Protein powder provides a convenient way to include more of this valuable macronutrient in your diet. Protein makes up the structure of all your cells and is critical to proper growth and development. If you have trouble getting enough protein in your diet from meat, poultry, fish, soy and eggs, consider a protein powder supplement that's best for your needs.
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Why Extra Protein
People who exercise intently may need extra protein to help muscle repair and growth; those suffering from illness use extra protein to help heal; and the overweight can use protein to squelch their appetite and lose weight. The recommended daily allowance for protein is 0.36 gram per pound of body weight daily, but this is the very minimum. The International Society for Sports Medicine and the National Academy of Sports Medicine both suggest you consume between 0.4 and 0.9 gram of protein daily; sedentary folk need protein that's on the low end of this range, while body builders should be on the high end.
Whey Concentrate and Isolate
Whey protein digests quickly and has been proved to help build muscle mass when included as part of a regular exercise program. A 2013 study in the British Journal of Nutrition, for example, found that whey protein powder does indeed help muscle growth after exercise and the powder as a whole is more effective than its constituent amino acids.
Whey is derived from milk and can be found in concentrate or isolate forms. Both are good options, depending on your needs. Concentrate is less refined and contains compounds that may help fight cancer, but it contains some carbohydrates and lactose from the milk. Isolate is more refined, which is helpful if you are lactose-intolerant, but is pricier and loses some of the valuable immune-building compounds during processing.
Casein, the other protein found in milk, digests more slowly than whey. You may not benefit from casein as much as whey protein when taking it immediately after a workout, but you can use it as supplemental protein to help maintain lean muscle mass, recover from delayed-onset muscle soreness and diminish appetite. For example, consume some just before bed to take advantage of the growth-hormone release and muscle-building that can occur as you sleep.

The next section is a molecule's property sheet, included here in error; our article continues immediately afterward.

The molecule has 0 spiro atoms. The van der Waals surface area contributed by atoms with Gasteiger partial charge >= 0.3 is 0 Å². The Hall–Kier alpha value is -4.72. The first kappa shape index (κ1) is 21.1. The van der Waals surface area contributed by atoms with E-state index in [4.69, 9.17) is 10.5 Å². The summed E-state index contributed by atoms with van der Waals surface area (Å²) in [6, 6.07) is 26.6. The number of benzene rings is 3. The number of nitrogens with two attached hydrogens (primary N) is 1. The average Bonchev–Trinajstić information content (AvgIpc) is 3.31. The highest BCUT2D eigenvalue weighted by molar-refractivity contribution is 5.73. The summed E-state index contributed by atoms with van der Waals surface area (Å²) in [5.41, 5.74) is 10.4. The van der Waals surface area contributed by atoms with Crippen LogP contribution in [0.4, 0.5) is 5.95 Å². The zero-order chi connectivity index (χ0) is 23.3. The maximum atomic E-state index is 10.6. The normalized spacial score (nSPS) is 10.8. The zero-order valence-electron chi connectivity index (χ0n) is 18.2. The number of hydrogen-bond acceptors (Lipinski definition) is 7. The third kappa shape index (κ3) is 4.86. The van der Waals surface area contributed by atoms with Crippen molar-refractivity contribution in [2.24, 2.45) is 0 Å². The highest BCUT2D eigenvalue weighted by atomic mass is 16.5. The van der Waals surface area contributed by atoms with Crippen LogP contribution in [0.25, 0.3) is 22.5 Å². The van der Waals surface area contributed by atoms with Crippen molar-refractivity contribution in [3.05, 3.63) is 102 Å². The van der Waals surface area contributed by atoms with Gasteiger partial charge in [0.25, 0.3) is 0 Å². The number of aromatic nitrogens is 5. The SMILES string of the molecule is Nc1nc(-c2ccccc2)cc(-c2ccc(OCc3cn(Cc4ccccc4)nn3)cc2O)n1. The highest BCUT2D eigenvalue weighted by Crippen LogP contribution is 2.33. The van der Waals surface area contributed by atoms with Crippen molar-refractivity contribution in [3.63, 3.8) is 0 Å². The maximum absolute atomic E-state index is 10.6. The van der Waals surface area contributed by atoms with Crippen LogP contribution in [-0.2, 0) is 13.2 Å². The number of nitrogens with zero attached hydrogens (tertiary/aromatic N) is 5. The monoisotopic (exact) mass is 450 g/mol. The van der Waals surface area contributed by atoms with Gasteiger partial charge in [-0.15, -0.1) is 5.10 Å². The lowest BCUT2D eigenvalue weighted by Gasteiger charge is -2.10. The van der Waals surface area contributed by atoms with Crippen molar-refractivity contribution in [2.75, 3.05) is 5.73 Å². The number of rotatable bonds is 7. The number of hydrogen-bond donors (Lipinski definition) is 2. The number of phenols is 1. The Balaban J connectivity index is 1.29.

After a workout, a protein powder supplement that contains both whey and casein may be ideal as you benefit from the immediate release of amino acids from the whey and the long release from the casein. A study published in a 2006 issue of the Journal of Strength and Conditioning Research found that consuming a combination of whey and casein protein after a workout promoted the greatest increases in muscle mass after 10 weeks of heavy resistance training.
Egg and Soy Powders
Egg white protein powder is another animal-based protein. Body builders concerned with muscle augmentation appreciate this complete protein that offers all of the essential amino acids in ideal ratios. Powder derived from egg can upset some people's stomachs, however.
People avoiding animal products may find soy protein powder, which also offers a complete array of amino acids, their best option. Soy protein may contain some compounds that protect against cardiovascular disease and can help women combat menopausal symptoms. Although strength and muscle size gains may not be as significant when you use soy protein after a workout, the difference is insignificant for the average exerciser.
If soy and its potential anti-nutrients, which are compounds that may interfere with absorption of important vitamins and minerals, are off-limits for you, alternative vegan options may do. Hemp protein, derived from seeds of the hemp plant, also offers all the essential amino acids -- but not quite in ideal ratios. Hemp does contain high amounts of health-promoting essential fatty acids that can aid in workout recovery.
Brown rice protein is derived from the grain, without the use of chemicals. Rice protein does not contain all the essential amino acids but is readily digestible and unlikely to cause the stomach upset possible with whey, casein, soy and egg proteins.
Pea protein is also not complete in terms of its amino acid profile, but it is free of cholesterol and saturated fat. Most people digest pea protein easily, and allergies to the protein are rare. Pea protein does offer significant amounts of the essential amino acids lysine and two nonessential ones -- arginine and glutamine. The nine essential amino acids are ones the body cannot create on its own and must be obtained in the diet.
Vegan blends work best for many people who can tolerate a variety of protein sources. These put together amino acids from a variety of plants, including cranberry, artichoke, hemp, pea and grain, to create a complete amino acid profile that doesn't contain animal products. Some people may find these powders unpalatable and hard to dissolve in water or juice, though.